I was having a casual conversation with a friend the other day that became rather serious without meaning to. Those are usually the best and when, in grief, you get the most done. We ended up discussing what life has been like since Richard passed away. We talked about financial and family issues. I told him it was like a nuclear explosion had scattered people to the four winds in my life. I made the remark, "It's like they think it's contagious." Jokingly he said "Maybe it is" in a desperate attempt to make me smile through my tears. He then advised that perhaps they were afraid that they would say something wrong and upset me without malice. He basically was trying to make it seem not so bad. That maybe they would come back when they got some distance on Richard's death. But, I am not the kind of person who believes in fair weather friends. If you're not here when it's really bad, don't darken my door when it's really good. If I have learned anything in the aftermath of this, it's to be humble in the face of adversity in other people's lives. I will do anything anyone needs when there is trouble. I'm the one who will help your oblivious daughter with her homework, press your son's shirt for the dance, load the dishwasher, or clean your commode when you're at the hospital with a family member or in bed with the flu. I remember and appreciate each kindness and will repay them in due time.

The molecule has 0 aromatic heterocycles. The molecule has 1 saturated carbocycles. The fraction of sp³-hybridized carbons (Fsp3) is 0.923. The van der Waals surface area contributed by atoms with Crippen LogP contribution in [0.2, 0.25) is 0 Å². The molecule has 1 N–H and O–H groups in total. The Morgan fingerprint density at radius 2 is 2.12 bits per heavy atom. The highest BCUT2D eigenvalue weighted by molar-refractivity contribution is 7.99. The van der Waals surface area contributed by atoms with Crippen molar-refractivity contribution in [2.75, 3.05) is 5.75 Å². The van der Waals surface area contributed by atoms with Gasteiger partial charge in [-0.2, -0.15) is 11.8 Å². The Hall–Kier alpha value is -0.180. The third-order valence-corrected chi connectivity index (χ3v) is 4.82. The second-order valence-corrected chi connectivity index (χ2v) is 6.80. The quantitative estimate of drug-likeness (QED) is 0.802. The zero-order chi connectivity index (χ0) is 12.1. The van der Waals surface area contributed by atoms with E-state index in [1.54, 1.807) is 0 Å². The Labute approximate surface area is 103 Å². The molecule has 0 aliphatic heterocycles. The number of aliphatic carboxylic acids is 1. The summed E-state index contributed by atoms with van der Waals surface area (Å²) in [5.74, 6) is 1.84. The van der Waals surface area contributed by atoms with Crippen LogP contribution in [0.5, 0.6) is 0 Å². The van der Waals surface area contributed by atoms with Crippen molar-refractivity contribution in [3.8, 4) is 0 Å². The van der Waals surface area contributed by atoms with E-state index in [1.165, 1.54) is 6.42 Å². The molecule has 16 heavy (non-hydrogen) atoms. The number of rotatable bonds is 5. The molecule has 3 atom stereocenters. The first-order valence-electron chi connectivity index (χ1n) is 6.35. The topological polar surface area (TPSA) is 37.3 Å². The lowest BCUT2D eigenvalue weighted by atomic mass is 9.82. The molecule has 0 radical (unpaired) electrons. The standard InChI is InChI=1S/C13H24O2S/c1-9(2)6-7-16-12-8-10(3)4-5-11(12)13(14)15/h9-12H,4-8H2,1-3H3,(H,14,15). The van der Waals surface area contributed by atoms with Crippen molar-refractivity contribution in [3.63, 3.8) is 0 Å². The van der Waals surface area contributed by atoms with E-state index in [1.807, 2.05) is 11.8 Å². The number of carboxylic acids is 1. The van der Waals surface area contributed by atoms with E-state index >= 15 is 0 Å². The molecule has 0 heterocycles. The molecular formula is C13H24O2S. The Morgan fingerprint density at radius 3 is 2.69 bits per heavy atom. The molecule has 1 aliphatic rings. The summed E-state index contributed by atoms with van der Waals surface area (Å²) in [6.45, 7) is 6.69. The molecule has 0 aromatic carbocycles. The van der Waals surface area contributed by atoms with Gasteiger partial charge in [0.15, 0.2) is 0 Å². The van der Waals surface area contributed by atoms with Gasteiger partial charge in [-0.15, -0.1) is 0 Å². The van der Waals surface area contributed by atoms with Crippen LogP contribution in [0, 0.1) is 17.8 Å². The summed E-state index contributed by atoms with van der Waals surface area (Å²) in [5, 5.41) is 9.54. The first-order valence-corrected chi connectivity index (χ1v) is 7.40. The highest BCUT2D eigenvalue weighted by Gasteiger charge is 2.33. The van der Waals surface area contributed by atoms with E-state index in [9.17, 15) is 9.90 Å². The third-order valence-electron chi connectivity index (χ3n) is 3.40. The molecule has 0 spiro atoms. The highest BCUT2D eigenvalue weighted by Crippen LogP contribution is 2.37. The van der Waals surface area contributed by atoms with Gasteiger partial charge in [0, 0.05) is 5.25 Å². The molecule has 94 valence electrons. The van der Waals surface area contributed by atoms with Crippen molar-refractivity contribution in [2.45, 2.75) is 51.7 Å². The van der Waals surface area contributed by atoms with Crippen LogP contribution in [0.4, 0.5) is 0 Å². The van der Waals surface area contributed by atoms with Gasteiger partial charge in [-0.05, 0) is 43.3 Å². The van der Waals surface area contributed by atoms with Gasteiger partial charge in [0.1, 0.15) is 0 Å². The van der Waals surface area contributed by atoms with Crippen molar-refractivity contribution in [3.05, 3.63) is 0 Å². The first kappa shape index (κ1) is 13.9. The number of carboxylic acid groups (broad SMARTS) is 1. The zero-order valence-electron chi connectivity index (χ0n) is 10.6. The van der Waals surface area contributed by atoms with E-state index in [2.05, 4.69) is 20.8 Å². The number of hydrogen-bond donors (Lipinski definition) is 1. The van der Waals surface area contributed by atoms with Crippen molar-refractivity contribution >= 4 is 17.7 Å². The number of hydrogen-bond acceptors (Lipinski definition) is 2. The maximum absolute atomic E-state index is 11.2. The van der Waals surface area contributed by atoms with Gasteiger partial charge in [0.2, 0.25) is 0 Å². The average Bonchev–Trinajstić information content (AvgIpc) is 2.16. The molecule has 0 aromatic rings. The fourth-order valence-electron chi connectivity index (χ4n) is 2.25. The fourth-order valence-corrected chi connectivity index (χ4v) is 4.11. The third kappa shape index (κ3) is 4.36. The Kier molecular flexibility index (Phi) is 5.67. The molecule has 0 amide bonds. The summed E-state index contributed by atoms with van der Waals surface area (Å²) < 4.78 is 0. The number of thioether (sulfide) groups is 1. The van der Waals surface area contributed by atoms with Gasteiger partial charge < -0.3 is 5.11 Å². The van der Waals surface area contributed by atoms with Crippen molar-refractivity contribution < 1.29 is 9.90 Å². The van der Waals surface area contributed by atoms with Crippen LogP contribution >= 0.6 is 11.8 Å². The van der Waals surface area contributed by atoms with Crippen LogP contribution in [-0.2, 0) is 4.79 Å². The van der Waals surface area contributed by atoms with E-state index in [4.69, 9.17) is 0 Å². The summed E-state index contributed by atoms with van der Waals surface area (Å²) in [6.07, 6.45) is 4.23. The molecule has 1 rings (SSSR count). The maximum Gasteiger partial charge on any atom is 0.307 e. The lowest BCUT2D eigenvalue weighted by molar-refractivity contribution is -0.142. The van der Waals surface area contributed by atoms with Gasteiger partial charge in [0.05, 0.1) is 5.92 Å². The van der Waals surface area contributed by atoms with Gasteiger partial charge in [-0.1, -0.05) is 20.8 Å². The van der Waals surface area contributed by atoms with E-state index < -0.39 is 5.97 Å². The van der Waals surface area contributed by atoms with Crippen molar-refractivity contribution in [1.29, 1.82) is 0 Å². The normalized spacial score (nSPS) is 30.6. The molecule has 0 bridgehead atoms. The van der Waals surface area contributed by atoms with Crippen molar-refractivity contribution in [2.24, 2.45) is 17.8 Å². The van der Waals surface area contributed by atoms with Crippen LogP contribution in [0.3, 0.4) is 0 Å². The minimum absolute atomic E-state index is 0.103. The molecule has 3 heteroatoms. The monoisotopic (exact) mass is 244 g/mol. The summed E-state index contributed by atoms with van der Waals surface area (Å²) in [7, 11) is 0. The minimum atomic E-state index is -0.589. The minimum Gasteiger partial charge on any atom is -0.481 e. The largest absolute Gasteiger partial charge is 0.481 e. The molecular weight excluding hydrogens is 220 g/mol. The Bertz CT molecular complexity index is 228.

After our conversation, I mulled it over and accepted that people generally do what makes them comfortable in any given situation regardless of what needs to be done. Case in point are the dreaded "Church People." They would have you believe that everything they do is rooted in "good Christian behavior." The good book says that we are to take care of the orphans and widows. However, the people who adhere to this most tightly aren't the ones that are thumping their bibles and saying "Amen" while looking down at the sea of humanity that surrounds them daily. They are the friends around me that I consider family. They have the tattoos, the strange clothes, the piercings, and the alternative lifestyles that the "church people" wont associate with in public. However, they never fail to call, text or email when I need it most. They ask and actually care how my son and I are doing in this particular season in hell. They offer a sofa when I need to run away for a couple of days to escape my grief. They have a strong shoulder as well as a cold adult beverage and pharmaceutical relief when and if I need any or all of the above. They invite me out to events they enjoy, including pudding wrestling at a lesbian irish pub. They take me as their plus one to the "Redneck Ghetto Wedding from Hell" because they know it will make me laugh. They text me in the Ambienese language when they know I can't sleep and they have already taken a pill. You know who you are and I love you so.